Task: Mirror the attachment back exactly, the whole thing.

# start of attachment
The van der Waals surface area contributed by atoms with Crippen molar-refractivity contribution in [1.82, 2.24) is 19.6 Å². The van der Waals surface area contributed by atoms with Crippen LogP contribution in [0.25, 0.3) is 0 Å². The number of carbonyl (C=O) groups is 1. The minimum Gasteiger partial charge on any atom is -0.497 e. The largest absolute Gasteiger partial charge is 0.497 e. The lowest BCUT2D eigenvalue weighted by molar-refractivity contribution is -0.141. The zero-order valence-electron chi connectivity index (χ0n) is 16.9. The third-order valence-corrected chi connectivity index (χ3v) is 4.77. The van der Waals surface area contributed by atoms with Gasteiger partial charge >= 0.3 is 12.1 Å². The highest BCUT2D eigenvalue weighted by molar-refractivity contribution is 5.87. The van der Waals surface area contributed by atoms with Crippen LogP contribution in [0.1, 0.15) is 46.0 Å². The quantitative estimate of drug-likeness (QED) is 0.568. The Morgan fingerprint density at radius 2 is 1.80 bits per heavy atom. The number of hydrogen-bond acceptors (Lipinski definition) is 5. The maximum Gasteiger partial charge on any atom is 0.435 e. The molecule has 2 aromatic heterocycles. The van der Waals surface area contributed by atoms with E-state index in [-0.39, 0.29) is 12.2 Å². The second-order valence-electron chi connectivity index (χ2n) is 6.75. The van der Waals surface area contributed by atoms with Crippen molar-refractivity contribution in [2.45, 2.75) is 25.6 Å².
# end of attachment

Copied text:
The van der Waals surface area contributed by atoms with Crippen molar-refractivity contribution in [1.82, 2.24) is 19.6 Å². The van der Waals surface area contributed by atoms with Crippen LogP contribution in [0.25, 0.3) is 0 Å². The number of carbonyl (C=O) groups is 1. The minimum Gasteiger partial charge on any atom is -0.497 e. The largest absolute Gasteiger partial charge is 0.497 e. The lowest BCUT2D eigenvalue weighted by molar-refractivity contribution is -0.141. The zero-order valence-electron chi connectivity index (χ0n) is 16.9. The third-order valence-corrected chi connectivity index (χ3v) is 4.77. The van der Waals surface area contributed by atoms with Gasteiger partial charge >= 0.3 is 12.1 Å². The highest BCUT2D eigenvalue weighted by molar-refractivity contribution is 5.87. The van der Waals surface area contributed by atoms with Crippen LogP contribution in [0.1, 0.15) is 46.0 Å². The quantitative estimate of drug-likeness (QED) is 0.568. The Morgan fingerprint density at radius 2 is 1.80 bits per heavy atom. The number of hydrogen-bond acceptors (Lipinski definition) is 5. The maximum Gasteiger partial charge on any atom is 0.435 e. The molecule has 2 aromatic heterocycles. The van der Waals surface area contributed by atoms with E-state index in [-0.39, 0.29) is 12.2 Å². The second-order valence-electron chi connectivity index (χ2n) is 6.75. The van der Waals surface area contributed by atoms with Crippen molar-refractivity contribution in [2.45, 2.75) is 25.6 Å².